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VietNamNews

Diplomatic visits squander taxpayers' money

Update: January, 09/2014 - 10:31

by Hong Minh

It might have been a depressing topic, but the candor on display was refreshing.

It was perhaps the first time that the so-called "common" citizenry actually heard from the horse's mouth the truth about foreign trips made by our officials last year.

At a year-end online meeting between the Government and local administrations several weeks ago, Deputy Prime Minister and Minister of Foreign Affairs Pham Binh Minh reported that in 2013, 3,200 delegations of Vietnamese officials from ministries and sectors made business trips abroad. Minh said that it was 30 per cent less than the previous year, but still a huge number.

He frankly admitted that besides trips in which delegations did fulfill their diplomatic, business and research objectives, there were many that were ineffective, including overlapping missions that served no purpose.

Such trips, mostly fact-finding missions, attracted complaints from host countries that different delegations were raising the same questions again and again during different meetings, Minh said.

He acknowledged that such trips marked wasteful use of scarce State budget resources.

Prime Minister Nguyen Tan Dung immediately directed the foreign minister to tighten control over officials' trips abroad, ensuring thorough consideration and whetting of the purpose, the number and the quality of delegates sent overseas.

The PM himself admitted that during recent meetings abroad, people had told him that several host countries were "afraid" of repeat gratuitous visits by Vietnamese delegations.

National Assembly deputy Nguyen Sy Cuong estimated in an interview that expenses for an official on a trip to Europe would be around VND80 million (US$3,800), plus about $2,000 for an economic round-trip ticket (not to mention a VIP ticker of $4,000-5,000). Even a rough extrapolation would show that the State must have spent huge sums on sending 3,200 delegations abroad.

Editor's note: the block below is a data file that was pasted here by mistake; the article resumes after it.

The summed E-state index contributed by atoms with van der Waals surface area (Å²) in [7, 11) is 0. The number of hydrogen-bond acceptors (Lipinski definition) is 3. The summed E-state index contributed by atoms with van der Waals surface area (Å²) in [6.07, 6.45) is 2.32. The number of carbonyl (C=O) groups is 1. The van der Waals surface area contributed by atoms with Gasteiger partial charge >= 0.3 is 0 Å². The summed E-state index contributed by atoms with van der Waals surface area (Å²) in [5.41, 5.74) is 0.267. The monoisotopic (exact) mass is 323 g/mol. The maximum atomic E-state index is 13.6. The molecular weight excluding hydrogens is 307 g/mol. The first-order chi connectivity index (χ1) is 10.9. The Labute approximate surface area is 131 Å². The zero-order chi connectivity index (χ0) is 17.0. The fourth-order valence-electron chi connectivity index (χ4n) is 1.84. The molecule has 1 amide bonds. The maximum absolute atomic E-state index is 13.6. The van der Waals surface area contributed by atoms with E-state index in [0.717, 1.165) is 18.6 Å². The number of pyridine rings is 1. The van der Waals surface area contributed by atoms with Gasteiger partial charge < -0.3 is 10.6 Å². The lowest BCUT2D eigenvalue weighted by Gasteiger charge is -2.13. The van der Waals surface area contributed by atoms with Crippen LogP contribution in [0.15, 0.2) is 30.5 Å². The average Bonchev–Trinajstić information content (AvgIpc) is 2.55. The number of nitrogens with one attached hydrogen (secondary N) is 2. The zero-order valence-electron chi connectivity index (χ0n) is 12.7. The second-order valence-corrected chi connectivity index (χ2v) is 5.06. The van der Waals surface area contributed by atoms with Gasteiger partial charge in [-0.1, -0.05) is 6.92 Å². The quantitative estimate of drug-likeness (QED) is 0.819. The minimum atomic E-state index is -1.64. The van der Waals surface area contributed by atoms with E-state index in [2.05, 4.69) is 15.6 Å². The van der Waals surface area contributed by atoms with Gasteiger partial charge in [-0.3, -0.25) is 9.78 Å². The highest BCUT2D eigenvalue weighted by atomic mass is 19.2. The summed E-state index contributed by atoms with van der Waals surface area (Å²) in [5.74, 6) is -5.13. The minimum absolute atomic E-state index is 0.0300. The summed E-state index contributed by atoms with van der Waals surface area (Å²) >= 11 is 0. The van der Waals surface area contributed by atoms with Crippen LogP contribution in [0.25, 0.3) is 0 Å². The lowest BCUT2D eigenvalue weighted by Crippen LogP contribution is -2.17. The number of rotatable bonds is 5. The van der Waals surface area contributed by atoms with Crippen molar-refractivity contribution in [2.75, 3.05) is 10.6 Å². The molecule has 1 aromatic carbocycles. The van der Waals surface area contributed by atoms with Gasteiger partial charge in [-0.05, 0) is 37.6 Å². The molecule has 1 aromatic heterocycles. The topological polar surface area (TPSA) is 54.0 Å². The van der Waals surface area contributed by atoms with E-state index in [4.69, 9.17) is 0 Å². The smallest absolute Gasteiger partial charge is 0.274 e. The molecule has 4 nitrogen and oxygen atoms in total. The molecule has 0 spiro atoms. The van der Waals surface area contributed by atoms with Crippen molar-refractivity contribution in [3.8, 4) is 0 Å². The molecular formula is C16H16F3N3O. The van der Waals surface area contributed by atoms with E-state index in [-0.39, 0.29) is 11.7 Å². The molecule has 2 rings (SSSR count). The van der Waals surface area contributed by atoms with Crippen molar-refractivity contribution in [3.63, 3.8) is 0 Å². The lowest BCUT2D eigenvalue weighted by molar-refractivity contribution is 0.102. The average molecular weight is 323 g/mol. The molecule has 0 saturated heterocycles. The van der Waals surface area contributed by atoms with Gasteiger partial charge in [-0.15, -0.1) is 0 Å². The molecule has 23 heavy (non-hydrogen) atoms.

Of course, it is not a mere matter of spending money. It is what the money is spent on, and how it serves the nation's interests.

I remember that during my two years of studying in Japan (2009-2011), I was called several times to be a tour guide for delegations from Government agencies and corporations. I was able to observe that most delegates were more interested in shopping and sightseeing than the official purpose of the trips.

More recently, I read an article about a Vietnamese delegation with more than 70 members returning from the 18th World Festival of Youth and Students in Quito, Ecuador. At a stopover in Amsterdam, due to some hitches, the Vietnamese delegation was asked to divide themselves into groups to take different flights home. The Vietnamese delegation refused the request, so the 70 plus delegates, along with the Lao delegation, had to spend several days at the airport waiting for a flight that could take them back together.

I was shocked when a friend of mine, who was among the Vietnamese delegates, said one of the reasons that the Vietnamese delegation insisted on coming back together was that many of them were going abroad for the first time and unable to communicate with foreigners on their own.

One does not need to speculate much on what purpose the trip had served, why more than 70 delegates, many of them with very limited communication skills, had to be sent on a trip aimed at conducting exchanges with students and youth from other countries. For comparison, the Lao delegation to the event had four members.

Amidst all the talk about curbing public investment and wasteful expenditure, it should be worthwhile for us to think about why we are not making better use of technological advances. A lot of the learning and exchanges can now be done on the Internet, saving the State budget a ton of money.

For the foreign trips, surely it cannot be very difficult to select officials who are qualified in terms of knowledge, communication and foreign language skills!

I would like that a public forum be set up on the Government website where information on foreign trips by officials is provided. Greater transparency about the purpose and expectations of such trips would lead to greater accountability, especially if follow-up assessments are also publicised.

This would also ensure that we reduce significantly the possibility of money being wasted on overseas junkets and, most importantly, increase public confidence that the State apparatus is genuinely serving public interest. — VNS


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